I'm guess I'm behind the times.
Act I, Scene I: I write a glowing review about the Pageant of the Masters in Laguna Beach, California. It focuses on a local gal who is part of the cast. Within the story I mention that while she has been doing this for years she will temporarily withdraw from the cast due to the high cost of gas and the 150 mile daily roundtrip required, the related cost of $800-$1000 she incurred, the fact that she is a volunteer and neither paid nor reimbursed expenses. I also mention that a fellow castmember, a girlfriend of hers, who lives in Carlsbad, a coastal city near us, is in similar straits.
The story is published and I find the young lady I have written about is upset because I referred to her "girlfriend." Apparently someone teased her about her "girlfriend" and wondered if she preferred girls to boys.
Her upset, in turn, hurts and upsets me.
There was absolutely no sexual connotation to the use of the word "girlfriend." None. It was simple statement of fact, as I understood it to have been related to me by both the young lady in question as well as her parents. I felt shocked; like I had been slapped in the face. The story praised both the production as well as the young lady. I had researched the story heavily, spent hours preparing it. An ingrate, I thought. I felt betrayed by the gal.
Fast Forward to Act II, Scene I: Evelyn and I are having lunch with a former client and good friend, a dazzingly beautiful blonde gal. I happen to think of the Festival of the Arts, a showcase closely related to the Pageant of the Masters. I remember I have a number of VIP passes that are good through August. I ask our lunch companion . . ."Are you dating currently?" "No, not really."
"Do you have any girlfriends?" (A somewhat startled look. She looks at Evelyn and back at me. I sense I've innocently stumbled into a tripwire). "You know," I sez, "gals you go shopping with, gals you hang with?" "Oh, no, not really," she sez.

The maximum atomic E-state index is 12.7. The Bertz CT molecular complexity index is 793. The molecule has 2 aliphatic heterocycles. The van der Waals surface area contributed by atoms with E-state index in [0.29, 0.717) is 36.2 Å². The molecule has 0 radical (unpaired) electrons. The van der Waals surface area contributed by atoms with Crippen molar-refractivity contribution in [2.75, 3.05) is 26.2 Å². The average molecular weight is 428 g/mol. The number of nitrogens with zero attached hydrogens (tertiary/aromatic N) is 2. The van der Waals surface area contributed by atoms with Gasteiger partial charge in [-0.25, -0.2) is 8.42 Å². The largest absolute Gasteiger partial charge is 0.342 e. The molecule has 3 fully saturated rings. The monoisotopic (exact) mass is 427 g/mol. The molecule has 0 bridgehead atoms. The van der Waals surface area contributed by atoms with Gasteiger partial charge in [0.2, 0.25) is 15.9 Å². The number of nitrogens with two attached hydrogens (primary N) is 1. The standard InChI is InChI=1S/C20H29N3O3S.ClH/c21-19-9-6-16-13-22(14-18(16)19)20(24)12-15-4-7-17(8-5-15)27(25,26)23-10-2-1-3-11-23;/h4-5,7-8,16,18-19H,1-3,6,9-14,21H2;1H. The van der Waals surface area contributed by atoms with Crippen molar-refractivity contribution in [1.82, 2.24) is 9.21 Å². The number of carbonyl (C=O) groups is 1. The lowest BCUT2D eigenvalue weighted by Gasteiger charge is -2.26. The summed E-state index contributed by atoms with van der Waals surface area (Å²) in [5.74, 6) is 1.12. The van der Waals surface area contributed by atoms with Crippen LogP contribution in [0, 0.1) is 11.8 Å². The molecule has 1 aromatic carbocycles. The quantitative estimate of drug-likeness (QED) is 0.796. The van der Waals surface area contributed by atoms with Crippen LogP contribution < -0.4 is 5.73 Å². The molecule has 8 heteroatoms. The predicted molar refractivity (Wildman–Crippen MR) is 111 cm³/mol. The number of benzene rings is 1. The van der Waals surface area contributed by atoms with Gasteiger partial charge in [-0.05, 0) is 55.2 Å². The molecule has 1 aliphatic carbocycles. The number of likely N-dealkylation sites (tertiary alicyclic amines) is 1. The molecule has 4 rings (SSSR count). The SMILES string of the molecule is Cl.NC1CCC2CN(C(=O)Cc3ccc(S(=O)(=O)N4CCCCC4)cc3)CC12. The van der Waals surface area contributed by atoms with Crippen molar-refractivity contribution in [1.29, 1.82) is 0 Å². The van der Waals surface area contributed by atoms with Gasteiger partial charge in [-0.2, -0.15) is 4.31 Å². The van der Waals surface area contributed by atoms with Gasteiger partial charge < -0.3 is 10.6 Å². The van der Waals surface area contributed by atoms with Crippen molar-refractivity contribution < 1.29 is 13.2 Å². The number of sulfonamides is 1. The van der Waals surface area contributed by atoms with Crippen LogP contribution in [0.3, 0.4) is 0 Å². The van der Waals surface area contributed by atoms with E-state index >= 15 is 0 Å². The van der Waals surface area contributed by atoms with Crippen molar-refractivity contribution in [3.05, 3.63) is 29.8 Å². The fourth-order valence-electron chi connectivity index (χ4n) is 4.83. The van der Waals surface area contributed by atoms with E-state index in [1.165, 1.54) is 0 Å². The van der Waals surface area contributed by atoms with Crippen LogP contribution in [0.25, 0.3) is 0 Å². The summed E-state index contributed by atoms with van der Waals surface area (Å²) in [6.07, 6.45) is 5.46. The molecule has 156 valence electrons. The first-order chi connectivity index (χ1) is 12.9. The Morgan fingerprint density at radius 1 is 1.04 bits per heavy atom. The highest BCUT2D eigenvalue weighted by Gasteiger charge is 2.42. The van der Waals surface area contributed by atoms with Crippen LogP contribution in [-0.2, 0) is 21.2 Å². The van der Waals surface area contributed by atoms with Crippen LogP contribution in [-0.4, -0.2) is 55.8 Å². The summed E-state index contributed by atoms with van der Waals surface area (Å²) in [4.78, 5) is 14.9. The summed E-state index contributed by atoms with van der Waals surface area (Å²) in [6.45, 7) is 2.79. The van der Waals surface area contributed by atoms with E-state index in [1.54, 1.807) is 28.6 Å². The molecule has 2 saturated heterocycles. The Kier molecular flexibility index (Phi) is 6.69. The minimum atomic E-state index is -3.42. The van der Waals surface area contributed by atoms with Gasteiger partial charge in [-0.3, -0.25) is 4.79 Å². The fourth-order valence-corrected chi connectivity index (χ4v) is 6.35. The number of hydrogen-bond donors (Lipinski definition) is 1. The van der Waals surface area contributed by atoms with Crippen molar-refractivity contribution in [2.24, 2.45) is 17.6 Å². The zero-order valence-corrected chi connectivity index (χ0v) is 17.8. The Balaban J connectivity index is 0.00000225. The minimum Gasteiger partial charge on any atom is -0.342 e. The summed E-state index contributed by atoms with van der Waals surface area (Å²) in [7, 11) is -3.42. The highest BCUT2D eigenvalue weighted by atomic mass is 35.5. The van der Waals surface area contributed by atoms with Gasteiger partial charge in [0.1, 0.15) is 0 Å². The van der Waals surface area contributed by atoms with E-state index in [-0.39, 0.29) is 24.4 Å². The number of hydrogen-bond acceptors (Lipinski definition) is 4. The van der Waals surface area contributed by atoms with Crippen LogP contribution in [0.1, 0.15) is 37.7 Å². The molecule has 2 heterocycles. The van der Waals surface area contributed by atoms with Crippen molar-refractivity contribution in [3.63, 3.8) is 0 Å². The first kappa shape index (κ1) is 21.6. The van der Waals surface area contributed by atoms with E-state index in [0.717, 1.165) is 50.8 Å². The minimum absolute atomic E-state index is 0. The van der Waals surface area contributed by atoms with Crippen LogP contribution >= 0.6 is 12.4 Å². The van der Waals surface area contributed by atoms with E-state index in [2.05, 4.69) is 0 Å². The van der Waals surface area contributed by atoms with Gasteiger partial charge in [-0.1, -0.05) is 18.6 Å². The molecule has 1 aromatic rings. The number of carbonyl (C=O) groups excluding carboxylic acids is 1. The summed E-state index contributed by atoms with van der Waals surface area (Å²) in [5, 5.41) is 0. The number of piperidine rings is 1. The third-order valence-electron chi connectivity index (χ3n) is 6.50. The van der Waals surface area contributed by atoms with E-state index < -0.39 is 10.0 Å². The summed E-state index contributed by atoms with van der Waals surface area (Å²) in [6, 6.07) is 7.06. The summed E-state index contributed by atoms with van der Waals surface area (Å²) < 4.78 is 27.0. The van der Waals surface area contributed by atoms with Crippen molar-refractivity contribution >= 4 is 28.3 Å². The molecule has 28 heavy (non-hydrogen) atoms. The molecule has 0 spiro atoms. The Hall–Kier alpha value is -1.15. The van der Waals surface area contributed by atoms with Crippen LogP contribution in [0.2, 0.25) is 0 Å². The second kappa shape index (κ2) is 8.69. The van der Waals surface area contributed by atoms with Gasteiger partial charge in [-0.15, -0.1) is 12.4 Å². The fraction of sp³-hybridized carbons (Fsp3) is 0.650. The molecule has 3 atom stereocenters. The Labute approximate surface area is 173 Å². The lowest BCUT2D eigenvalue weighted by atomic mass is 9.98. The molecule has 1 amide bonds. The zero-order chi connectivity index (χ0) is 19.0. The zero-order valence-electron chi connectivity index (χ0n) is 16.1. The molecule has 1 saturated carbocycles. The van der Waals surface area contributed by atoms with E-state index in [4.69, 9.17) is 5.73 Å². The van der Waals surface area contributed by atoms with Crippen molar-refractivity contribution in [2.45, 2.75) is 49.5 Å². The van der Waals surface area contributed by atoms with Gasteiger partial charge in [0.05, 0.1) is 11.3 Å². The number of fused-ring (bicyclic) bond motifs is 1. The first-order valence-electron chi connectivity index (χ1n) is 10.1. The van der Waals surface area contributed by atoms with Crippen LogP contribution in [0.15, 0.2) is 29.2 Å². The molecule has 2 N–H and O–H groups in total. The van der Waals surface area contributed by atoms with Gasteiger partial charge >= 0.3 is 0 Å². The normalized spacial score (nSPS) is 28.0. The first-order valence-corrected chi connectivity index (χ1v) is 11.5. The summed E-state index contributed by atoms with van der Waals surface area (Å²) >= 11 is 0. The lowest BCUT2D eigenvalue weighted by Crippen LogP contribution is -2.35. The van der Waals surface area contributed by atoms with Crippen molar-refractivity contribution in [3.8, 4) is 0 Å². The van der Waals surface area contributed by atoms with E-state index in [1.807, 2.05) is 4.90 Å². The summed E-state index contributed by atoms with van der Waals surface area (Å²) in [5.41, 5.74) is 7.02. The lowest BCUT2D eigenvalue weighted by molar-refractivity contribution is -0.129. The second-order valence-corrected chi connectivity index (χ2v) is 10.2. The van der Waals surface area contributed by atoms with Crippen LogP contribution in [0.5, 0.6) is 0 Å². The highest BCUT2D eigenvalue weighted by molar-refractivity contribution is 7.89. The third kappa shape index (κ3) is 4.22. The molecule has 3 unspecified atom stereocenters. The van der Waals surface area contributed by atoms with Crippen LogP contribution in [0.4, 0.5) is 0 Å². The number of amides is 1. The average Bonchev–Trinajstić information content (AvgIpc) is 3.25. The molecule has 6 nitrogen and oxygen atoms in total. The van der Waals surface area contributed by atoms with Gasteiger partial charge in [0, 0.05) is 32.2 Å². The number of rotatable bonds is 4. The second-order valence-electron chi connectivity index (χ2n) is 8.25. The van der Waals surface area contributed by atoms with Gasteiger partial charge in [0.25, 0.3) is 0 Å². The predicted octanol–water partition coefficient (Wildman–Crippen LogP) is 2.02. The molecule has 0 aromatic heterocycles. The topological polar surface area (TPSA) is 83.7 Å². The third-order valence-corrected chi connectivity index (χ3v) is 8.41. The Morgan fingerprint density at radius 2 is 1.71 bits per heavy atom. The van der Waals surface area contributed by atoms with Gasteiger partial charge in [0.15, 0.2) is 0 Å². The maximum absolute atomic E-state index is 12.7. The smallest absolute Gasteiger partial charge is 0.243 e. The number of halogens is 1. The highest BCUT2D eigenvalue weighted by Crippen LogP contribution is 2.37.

"Well, I have some VIP passes to the Festival of the Arts in Laguna Beach. I hate to see them go to waste and I thought you and a companion might want to be our guest. Perhaps you and your daughter could use them?"
That, in essence was the conversation.
In the olden days, back when Roy Rogers was King of the Cowboys, when Fleers BubbleGum was cool, and when Flash Gordon ruled outer space, it was perfectly common to talk about a woman and her 'girlfriends.' Quite often Evelyn will go to parties and other functions with her 'girlfriends.' Usually, sorority sisters . . . but girlfriends nonetheless. It is not an uncommon reference. (Much less common is a reference to "boyfriends" in referring to "pals" or "buddies" of guys).
But the times . . . well, they be a'changin' . . . and the meaning of words apparently have changed. A happy and "gay group" means quite a different thing than it did 30 years ago. Apparently a "girlfriend" can now mean something totally different than the original intent. I predict the use of the word "girlfriend" is likely to fall out of favor in common conversation and will be generally restricted to conversations dealing with hot, steamy sex.
I shall have to learn to use the term "girlfriend" judiciously.
It's a sign of the times.